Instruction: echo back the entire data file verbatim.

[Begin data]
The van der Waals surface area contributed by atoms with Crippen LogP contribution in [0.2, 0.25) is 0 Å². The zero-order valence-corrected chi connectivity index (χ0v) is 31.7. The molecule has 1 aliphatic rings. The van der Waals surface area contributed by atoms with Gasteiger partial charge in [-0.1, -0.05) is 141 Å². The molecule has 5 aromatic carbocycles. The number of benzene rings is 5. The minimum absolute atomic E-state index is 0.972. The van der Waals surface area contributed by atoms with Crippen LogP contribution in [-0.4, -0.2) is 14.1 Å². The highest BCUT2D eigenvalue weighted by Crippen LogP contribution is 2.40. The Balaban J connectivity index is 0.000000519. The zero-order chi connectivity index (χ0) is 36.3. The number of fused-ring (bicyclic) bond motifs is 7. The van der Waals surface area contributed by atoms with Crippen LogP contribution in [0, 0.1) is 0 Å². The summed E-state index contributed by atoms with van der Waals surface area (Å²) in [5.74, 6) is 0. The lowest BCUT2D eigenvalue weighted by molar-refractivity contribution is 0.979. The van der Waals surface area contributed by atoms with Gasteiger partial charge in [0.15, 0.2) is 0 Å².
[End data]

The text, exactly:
The van der Waals surface area contributed by atoms with Crippen LogP contribution in [0.2, 0.25) is 0 Å². The zero-order valence-corrected chi connectivity index (χ0v) is 31.7. The molecule has 1 aliphatic rings. The van der Waals surface area contributed by atoms with Gasteiger partial charge in [-0.1, -0.05) is 141 Å². The molecule has 5 aromatic carbocycles. The number of benzene rings is 5. The minimum absolute atomic E-state index is 0.972. The van der Waals surface area contributed by atoms with Crippen LogP contribution in [-0.4, -0.2) is 14.1 Å². The highest BCUT2D eigenvalue weighted by Crippen LogP contribution is 2.40. The Balaban J connectivity index is 0.000000519. The zero-order chi connectivity index (χ0) is 36.3. The number of fused-ring (bicyclic) bond motifs is 7. The van der Waals surface area contributed by atoms with Crippen LogP contribution in [0, 0.1) is 0 Å². The summed E-state index contributed by atoms with van der Waals surface area (Å²) in [5.74, 6) is 0. The lowest BCUT2D eigenvalue weighted by molar-refractivity contribution is 0.979. The van der Waals surface area contributed by atoms with Gasteiger partial charge in [0.15, 0.2) is 0 Å².